Conventional 97 Loan Guide — Home.Loans

What is Mortgage Modification? — Home.Loans

Mortgage Modification Programs

If you find that you are having a hard time making your mortgage payments, do not hesitate to seek help from your lender. Many lenders have some form of an in-house mortgage adjustment program in place. Depending on the lender or program, the modifications may be temporarily put in place to help you catch up with and stabilize your monthly mortgage payments, or permanent to ensure that you will be able to pay off the loan or at least make payments until you can refinance or sell the property. 

Not too long ago, the government’s Home Affordable Modification Program (HAMP) sought to reduce monthly mortgage payments for borrowers who were facing financial hardships. However, the program (which was instituted in 2009) expired back in December of 2016. Luckily, many of the in-house mortgage modification programs still use HAMPs guidelines for helping borrowers.  

Flex Modification Program

For borrowers with mortgages under Fannie Mae or Freddie Mac, another option currently exists. Touted as a program to help prevent foreclosure, the Flex Modification Program was created in late 2017 with the goal of being a more modern take on HAMP, with more flexible borrower criteria than its predecessor. The program is meant to reduce monthly mortgage payments by up to 20%. 

Eligibility for the Flex Modification Program

In order to modify the terms of your mortgage through the Flex program, there is some important criteria that must be met first. Eligibility requirements include (but are not limited to):

  • Your home loan must be guaranteed or owned by Fannie Mae or Freddie Mac. Mortgages insured by other government agencies such as FHA Loans, VA Loans, and USDA Loans do not qualify under the program’s guidelines.

  • You must have a monthly mortgage payment that is 60 days or more past due on a primary residence, investment property, or second home.

  • The mortgage must be no less than one year old.

  • You must have a first-lien mortgage, which entitles your lender to be paid first in the event that you default on the mortgage loan.

  • Your property is allowed to be condemned or vacant and still eligible to qualify.

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How to Apply for the Flex Modification Program

If you are in need of assistance in making your mortgage payments and meet the above eligibility requirements, then applying for the Flex modification program could be the perfect solution. Applying for the program is incredibly straightforward. All you will need to do is inquire about and submit a borrower response package which is comprised of:

  • A borrower assistance form that you must fill out completely

  • A completed and signed request for an IRS individual tax return transcript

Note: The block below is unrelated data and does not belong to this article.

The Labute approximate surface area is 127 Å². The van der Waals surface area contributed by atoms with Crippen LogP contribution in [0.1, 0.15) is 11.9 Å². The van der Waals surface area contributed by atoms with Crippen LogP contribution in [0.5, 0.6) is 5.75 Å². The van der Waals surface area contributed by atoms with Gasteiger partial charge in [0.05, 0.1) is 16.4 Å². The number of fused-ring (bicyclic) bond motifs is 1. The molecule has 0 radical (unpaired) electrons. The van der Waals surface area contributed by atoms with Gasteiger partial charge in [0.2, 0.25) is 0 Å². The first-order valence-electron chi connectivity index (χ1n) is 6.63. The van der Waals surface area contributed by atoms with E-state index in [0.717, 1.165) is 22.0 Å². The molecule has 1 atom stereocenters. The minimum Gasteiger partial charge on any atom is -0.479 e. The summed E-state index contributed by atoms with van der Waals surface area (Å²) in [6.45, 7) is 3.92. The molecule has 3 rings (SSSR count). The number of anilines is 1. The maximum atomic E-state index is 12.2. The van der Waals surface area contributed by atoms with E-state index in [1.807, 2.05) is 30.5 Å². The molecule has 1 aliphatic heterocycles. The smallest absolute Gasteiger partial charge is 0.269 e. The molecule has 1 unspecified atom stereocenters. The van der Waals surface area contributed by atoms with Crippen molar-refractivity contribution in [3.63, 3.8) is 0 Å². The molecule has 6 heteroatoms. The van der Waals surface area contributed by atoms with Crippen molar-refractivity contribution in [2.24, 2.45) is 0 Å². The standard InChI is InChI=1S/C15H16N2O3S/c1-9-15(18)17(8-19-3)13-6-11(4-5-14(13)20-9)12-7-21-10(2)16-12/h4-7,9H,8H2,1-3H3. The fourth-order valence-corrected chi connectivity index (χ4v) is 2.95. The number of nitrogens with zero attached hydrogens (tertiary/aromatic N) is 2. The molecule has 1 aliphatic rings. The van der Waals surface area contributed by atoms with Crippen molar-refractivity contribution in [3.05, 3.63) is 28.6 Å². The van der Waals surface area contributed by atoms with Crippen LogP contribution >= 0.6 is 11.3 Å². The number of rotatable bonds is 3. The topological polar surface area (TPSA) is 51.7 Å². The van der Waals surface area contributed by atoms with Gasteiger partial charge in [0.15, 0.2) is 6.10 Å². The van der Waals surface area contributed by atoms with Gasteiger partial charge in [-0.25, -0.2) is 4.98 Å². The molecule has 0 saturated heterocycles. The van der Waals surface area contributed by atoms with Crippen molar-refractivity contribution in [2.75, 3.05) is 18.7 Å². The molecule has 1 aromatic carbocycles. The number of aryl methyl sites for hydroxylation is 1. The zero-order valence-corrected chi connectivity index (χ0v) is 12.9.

• Proof of Income Documentation (W-2, Paystubs, etc.)

  • Proof of a cause for financial hardship such as a death, illness, loss of employment, or divorce.

Completing the required forms and providing the documentation mentioned above will get you on your way for consideration for the program.

Drawbacks of Mortgage Modification

Make no mistake, mortgage modification is sometimes the only thing standing between a homeowner in a financial crisis and foreclosure. If you are having trouble making mortgage payments, there is no question that qualifying for a mortgage adjustment and being approved could save your home. No matter what, losing your home is a worst case scenario for a lot of people, so anything that can be done to prevent that outcome should be at least considered, regardless of any drawbacks.

That being said, mortgage modification is not without its faults, like: 

Extended Loans Terms

Many modification agreements result in extensions of the loan term, sometimes up to 60 years. While that may drastically reduce mortgage payments, it could mean taking a lifetime to pay off a single debt. Making payments for that long is a hindrance to any savings you could be making towards retirement, or tuition fees for your children (if you know the joys of parenthood).

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Balloon Payments

Some modifications leave you with a balloon payment to be made after a set period of time. As you can imagine, getting stuck with a $15,000 payment after struggling to make a standard monthly payment is a literal nightmare for many people, so be sure to scrutinize every line of a mortgage modification agreement before signing. It pays to know what you are signing up for.

Changes to Your Credit Report

In terms of your financial profile, applying for a mortgage modification is almost always noted in your credit report. Granted, this is way better than foreclosure or bankruptcy, but it still does have a negative impact on your future borrowing power.

It Won’t Stop the Foreclosure Process

Most importantly, applying for a loan modification does not necessarily mean stopping the foreclosure process. Many borrowers mistakenly think that just because they are applying for a mortgage modification with their lender, that they do not have to worry about the deadlines associated with foreclosure. This is the most dangerous mistake to make for many borrowers, as they may not even be approved, and are still running out of time while actively awaiting the lender’s decision.

It may feel like a deliberately malicious thing for the lender to do, but there is actually no requirement for a lender to stop pursuing the foreclosure process even while trying to help you. In the end, they too must safeguard their best interests. This is why it is extremely important to not only stay ahead of your mortgage payments, but to seek help as soon as possible in order to prevent the worst case scenario. Waiting until the last minute is never a good idea. 

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